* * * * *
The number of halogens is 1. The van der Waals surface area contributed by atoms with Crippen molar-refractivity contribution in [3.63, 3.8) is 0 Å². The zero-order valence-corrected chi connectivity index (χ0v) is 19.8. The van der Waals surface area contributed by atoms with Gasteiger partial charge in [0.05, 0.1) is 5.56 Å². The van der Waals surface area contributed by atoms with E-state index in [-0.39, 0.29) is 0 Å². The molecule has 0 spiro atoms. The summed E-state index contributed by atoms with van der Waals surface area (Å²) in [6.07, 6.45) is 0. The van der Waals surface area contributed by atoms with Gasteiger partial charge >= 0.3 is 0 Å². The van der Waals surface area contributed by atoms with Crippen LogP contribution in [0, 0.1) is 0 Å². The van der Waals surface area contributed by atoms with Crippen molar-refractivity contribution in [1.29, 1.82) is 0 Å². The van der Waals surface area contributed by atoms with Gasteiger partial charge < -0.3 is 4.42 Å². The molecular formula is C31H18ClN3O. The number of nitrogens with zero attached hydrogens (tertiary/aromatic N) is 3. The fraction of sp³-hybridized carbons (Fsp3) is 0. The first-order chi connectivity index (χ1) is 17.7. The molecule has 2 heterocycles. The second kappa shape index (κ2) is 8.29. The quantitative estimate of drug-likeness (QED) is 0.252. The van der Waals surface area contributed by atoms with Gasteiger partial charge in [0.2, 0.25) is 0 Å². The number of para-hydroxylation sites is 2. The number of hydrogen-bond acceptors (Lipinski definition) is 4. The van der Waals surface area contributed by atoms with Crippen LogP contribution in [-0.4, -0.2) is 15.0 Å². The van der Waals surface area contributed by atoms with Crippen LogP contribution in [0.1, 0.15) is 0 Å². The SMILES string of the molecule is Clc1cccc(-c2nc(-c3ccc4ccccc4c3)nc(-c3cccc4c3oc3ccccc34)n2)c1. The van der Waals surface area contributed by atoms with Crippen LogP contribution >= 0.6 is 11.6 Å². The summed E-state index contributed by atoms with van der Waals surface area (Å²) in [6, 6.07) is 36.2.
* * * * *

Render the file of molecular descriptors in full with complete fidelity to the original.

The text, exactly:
The number of halogens is 1. The van der Waals surface area contributed by atoms with Crippen molar-refractivity contribution in [3.63, 3.8) is 0 Å². The zero-order valence-corrected chi connectivity index (χ0v) is 19.8. The van der Waals surface area contributed by atoms with Gasteiger partial charge in [0.05, 0.1) is 5.56 Å². The van der Waals surface area contributed by atoms with E-state index in [-0.39, 0.29) is 0 Å². The molecule has 0 spiro atoms. The summed E-state index contributed by atoms with van der Waals surface area (Å²) in [6.07, 6.45) is 0. The van der Waals surface area contributed by atoms with Gasteiger partial charge >= 0.3 is 0 Å². The van der Waals surface area contributed by atoms with Crippen LogP contribution in [0, 0.1) is 0 Å². The van der Waals surface area contributed by atoms with Crippen molar-refractivity contribution in [1.29, 1.82) is 0 Å². The van der Waals surface area contributed by atoms with Gasteiger partial charge < -0.3 is 4.42 Å². The molecular formula is C31H18ClN3O. The number of nitrogens with zero attached hydrogens (tertiary/aromatic N) is 3. The fraction of sp³-hybridized carbons (Fsp3) is 0. The first-order chi connectivity index (χ1) is 17.7. The molecule has 2 heterocycles. The second kappa shape index (κ2) is 8.29. The quantitative estimate of drug-likeness (QED) is 0.252. The van der Waals surface area contributed by atoms with Gasteiger partial charge in [0.2, 0.25) is 0 Å². The number of para-hydroxylation sites is 2. The number of hydrogen-bond acceptors (Lipinski definition) is 4. The van der Waals surface area contributed by atoms with Crippen LogP contribution in [-0.4, -0.2) is 15.0 Å². The van der Waals surface area contributed by atoms with Crippen LogP contribution in [0.1, 0.15) is 0 Å². The SMILES string of the molecule is Clc1cccc(-c2nc(-c3ccc4ccccc4c3)nc(-c3cccc4c3oc3ccccc34)n2)c1. The van der Waals surface area contributed by atoms with Crippen LogP contribution >= 0.6 is 11.6 Å². The summed E-state index contributed by atoms with van der Waals surface area (Å²) in [6, 6.07) is 36.2.